Web site www.museoreinasofia.es

Luciano Fabro, Piedi.

Museo National Centro de Arte Reina Sofia, Madrid: Danh Vo
Through March 28, 2016
Christine Kozlov, No Title (Transparent Film #2) An important player in New York’s conceptual art scene, Kozlov, who moved to the U.K. in 1977 and died in 2005, explored how knowledge is documented, processed, and communicated. Using materials associated with information-gathering and empirical research, including graph paper, photographic film, and audio tapes, she turned the utilitarian and the objective into tools of inquiry and uncertainty. Drawing on neuroscience and the study of human behavior, her sculptures, which range from books to typed paper sheets and musical notations, probe the limits of technology and the life­span of information—questions with renewed relevance today. Often remade and overwritten, her works blur the boundary between original and copy, negating any concept of genuine versus fake. “Information,” the first exhibition devoted to Kozlov’s work, unites her sculptures with their copies, archival material, and photographic documentation to address the changing nature of sculpture’s concern with material, space, time, and encounter, our experience of an object and its imagined conceptual content.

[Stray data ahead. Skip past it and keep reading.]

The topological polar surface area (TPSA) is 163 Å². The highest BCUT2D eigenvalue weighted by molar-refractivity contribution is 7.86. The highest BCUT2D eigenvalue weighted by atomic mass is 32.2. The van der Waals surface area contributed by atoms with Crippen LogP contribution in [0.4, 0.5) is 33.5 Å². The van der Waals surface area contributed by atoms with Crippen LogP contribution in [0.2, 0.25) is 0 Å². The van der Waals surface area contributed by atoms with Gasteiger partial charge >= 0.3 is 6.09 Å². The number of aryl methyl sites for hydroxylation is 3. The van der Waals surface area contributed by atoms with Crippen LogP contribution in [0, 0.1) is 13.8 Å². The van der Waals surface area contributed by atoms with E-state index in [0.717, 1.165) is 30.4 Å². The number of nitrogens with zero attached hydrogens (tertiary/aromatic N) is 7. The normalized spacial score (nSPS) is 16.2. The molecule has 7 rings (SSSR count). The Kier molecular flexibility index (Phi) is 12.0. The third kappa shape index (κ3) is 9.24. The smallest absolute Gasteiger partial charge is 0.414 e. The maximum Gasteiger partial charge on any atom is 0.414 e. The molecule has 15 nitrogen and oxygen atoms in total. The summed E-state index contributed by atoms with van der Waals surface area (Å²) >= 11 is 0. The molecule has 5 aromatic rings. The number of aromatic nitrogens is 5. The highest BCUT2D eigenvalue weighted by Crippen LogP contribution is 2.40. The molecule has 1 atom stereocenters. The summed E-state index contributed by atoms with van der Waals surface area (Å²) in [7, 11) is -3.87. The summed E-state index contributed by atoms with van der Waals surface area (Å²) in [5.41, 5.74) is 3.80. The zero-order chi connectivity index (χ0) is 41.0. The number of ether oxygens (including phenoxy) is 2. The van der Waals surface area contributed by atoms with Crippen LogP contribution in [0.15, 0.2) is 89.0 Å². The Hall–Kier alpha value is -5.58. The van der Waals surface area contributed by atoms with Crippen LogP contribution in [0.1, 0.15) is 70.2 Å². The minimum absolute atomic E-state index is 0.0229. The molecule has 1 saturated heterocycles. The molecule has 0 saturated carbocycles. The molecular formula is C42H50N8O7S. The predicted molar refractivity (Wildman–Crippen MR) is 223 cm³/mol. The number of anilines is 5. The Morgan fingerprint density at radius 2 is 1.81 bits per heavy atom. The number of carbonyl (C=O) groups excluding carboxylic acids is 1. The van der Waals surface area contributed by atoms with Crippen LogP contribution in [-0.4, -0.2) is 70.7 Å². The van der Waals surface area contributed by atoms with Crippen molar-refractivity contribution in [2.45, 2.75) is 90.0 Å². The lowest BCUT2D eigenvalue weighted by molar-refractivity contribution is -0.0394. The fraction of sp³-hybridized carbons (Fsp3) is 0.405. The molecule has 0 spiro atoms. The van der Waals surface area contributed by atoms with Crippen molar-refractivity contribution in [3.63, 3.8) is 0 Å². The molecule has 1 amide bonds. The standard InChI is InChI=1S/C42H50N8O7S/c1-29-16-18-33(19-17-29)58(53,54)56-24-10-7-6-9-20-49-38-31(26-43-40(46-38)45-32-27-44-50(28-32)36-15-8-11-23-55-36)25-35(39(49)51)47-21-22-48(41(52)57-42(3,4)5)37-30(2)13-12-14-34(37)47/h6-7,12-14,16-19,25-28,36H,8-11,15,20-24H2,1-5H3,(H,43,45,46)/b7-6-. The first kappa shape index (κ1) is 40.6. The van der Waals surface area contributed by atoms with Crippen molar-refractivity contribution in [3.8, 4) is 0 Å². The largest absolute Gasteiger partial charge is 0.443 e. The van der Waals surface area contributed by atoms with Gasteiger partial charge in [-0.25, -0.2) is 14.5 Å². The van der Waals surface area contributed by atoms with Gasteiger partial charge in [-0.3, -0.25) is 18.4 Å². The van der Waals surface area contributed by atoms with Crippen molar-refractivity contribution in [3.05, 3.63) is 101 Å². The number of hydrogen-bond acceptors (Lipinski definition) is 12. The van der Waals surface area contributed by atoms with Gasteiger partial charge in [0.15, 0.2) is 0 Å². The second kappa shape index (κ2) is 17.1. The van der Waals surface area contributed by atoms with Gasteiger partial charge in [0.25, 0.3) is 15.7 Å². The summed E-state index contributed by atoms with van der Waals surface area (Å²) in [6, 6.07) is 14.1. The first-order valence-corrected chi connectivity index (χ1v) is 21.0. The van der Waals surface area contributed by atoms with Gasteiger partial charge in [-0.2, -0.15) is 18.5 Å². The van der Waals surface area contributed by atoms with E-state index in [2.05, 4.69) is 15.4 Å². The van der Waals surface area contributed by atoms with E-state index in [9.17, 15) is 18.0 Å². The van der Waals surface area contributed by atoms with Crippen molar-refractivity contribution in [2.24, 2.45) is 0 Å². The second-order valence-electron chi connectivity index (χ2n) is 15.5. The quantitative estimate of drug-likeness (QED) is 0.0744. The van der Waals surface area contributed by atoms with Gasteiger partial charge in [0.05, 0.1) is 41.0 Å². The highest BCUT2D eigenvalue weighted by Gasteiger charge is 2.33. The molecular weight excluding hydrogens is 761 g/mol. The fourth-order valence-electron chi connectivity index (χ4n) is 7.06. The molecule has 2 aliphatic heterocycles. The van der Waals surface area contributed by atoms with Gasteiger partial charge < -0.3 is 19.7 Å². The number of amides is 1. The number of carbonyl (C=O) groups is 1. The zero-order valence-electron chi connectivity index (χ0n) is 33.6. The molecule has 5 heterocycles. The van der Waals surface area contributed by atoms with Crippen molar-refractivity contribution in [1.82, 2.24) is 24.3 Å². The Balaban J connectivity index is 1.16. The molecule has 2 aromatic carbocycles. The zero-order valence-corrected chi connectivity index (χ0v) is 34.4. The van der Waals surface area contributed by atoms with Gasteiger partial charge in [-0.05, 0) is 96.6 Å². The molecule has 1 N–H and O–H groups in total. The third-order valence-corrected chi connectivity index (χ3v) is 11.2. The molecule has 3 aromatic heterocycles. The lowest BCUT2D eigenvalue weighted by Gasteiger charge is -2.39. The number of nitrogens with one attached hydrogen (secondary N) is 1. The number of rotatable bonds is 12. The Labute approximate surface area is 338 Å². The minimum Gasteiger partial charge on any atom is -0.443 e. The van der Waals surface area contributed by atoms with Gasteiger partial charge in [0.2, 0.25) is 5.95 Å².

Web site www.museoreinasofia.es

Danh Vo, Banish the Faceless/Reward Your Grace.
Museo Universitario Art Contemporáneo, Mexico City: Rafael Lozano-Hemmer
Through March 27, 2016
Rafael Lozano-Hemmer, Vicious Circular Breathing One of the most important media artists to emerge in the 1990s, Mexican-born, Montreal-based Lozano-Hemmer probes the politics of public space (both real and virtual) while calling into question unexamined assumptions about democracy and freedom. Using interactive technologies as a means to link bodily mechanics (touch, sight, breath, hearing, and movement) with carefully chosen mechanized equivalents, his works physically manifest the invisible, and sometimes deliberately obscured, influences swaying both individual action and the course of the body politic. “Pseudomatisms,” his first museum exhibition in Mexico, features 42 installations employing video, robotics, computerized surveillance, and sound that challenge the Surrealist notion of automatism by demonstrating how any pretension of autonomy in a machine universe can be nothing more than a simulation within the program: actions are no longer voluntary, but “almost-voluntary” and always made “in relation to” underlying biases written into the system—the only escape lies in an awareness of the manipulations.